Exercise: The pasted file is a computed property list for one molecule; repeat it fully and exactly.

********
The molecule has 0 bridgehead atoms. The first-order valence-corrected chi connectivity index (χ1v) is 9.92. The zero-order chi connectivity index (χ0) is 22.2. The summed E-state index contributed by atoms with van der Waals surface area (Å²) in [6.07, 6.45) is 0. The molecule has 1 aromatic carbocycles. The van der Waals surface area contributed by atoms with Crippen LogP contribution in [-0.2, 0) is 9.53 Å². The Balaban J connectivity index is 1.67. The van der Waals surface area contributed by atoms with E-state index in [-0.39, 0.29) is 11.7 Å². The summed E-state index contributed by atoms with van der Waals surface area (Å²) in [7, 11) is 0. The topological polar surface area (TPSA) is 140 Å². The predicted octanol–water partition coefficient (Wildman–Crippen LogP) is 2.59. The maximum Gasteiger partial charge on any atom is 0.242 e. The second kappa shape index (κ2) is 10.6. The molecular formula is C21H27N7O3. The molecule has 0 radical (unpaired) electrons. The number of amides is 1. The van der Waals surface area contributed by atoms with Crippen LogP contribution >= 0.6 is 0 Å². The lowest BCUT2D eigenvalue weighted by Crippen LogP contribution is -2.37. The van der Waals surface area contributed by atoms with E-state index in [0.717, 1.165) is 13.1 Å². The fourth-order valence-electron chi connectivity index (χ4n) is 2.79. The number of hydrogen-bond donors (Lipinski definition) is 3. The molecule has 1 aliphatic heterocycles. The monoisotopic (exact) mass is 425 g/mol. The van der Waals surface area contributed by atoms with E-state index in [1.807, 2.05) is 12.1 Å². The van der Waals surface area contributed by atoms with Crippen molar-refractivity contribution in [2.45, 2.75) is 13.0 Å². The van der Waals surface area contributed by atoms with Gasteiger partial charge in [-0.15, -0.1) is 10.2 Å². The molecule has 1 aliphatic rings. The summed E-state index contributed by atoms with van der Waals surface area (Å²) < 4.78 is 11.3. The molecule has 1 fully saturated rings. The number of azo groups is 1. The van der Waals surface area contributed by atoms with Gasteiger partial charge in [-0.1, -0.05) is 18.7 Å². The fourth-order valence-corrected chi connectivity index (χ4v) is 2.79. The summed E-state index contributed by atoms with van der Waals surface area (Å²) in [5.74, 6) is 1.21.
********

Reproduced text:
The molecule has 0 bridgehead atoms. The first-order valence-corrected chi connectivity index (χ1v) is 9.92. The zero-order chi connectivity index (χ0) is 22.2. The summed E-state index contributed by atoms with van der Waals surface area (Å²) in [6.07, 6.45) is 0. The molecule has 1 aromatic carbocycles. The van der Waals surface area contributed by atoms with Crippen LogP contribution in [-0.2, 0) is 9.53 Å². The Balaban J connectivity index is 1.67. The van der Waals surface area contributed by atoms with E-state index in [-0.39, 0.29) is 11.7 Å². The summed E-state index contributed by atoms with van der Waals surface area (Å²) in [7, 11) is 0. The topological polar surface area (TPSA) is 140 Å². The predicted octanol–water partition coefficient (Wildman–Crippen LogP) is 2.59. The maximum Gasteiger partial charge on any atom is 0.242 e. The second kappa shape index (κ2) is 10.6. The molecular formula is C21H27N7O3. The molecule has 0 radical (unpaired) electrons. The number of amides is 1. The van der Waals surface area contributed by atoms with Crippen LogP contribution >= 0.6 is 0 Å². The lowest BCUT2D eigenvalue weighted by Crippen LogP contribution is -2.37. The van der Waals surface area contributed by atoms with E-state index in [0.717, 1.165) is 13.1 Å². The fourth-order valence-electron chi connectivity index (χ4n) is 2.79. The number of hydrogen-bond donors (Lipinski definition) is 3. The molecule has 1 aliphatic heterocycles. The monoisotopic (exact) mass is 425 g/mol. The van der Waals surface area contributed by atoms with E-state index in [1.807, 2.05) is 12.1 Å². The van der Waals surface area contributed by atoms with Crippen molar-refractivity contribution in [2.45, 2.75) is 13.0 Å². The van der Waals surface area contributed by atoms with Gasteiger partial charge in [-0.15, -0.1) is 10.2 Å². The molecule has 1 aliphatic rings. The summed E-state index contributed by atoms with van der Waals surface area (Å²) < 4.78 is 11.3. The molecule has 1 fully saturated rings. The number of azo groups is 1. The van der Waals surface area contributed by atoms with Gasteiger partial charge in [-0.1, -0.05) is 18.7 Å². The fourth-order valence-corrected chi connectivity index (χ4v) is 2.79. The summed E-state index contributed by atoms with van der Waals surface area (Å²) in [5.74, 6) is 1.21.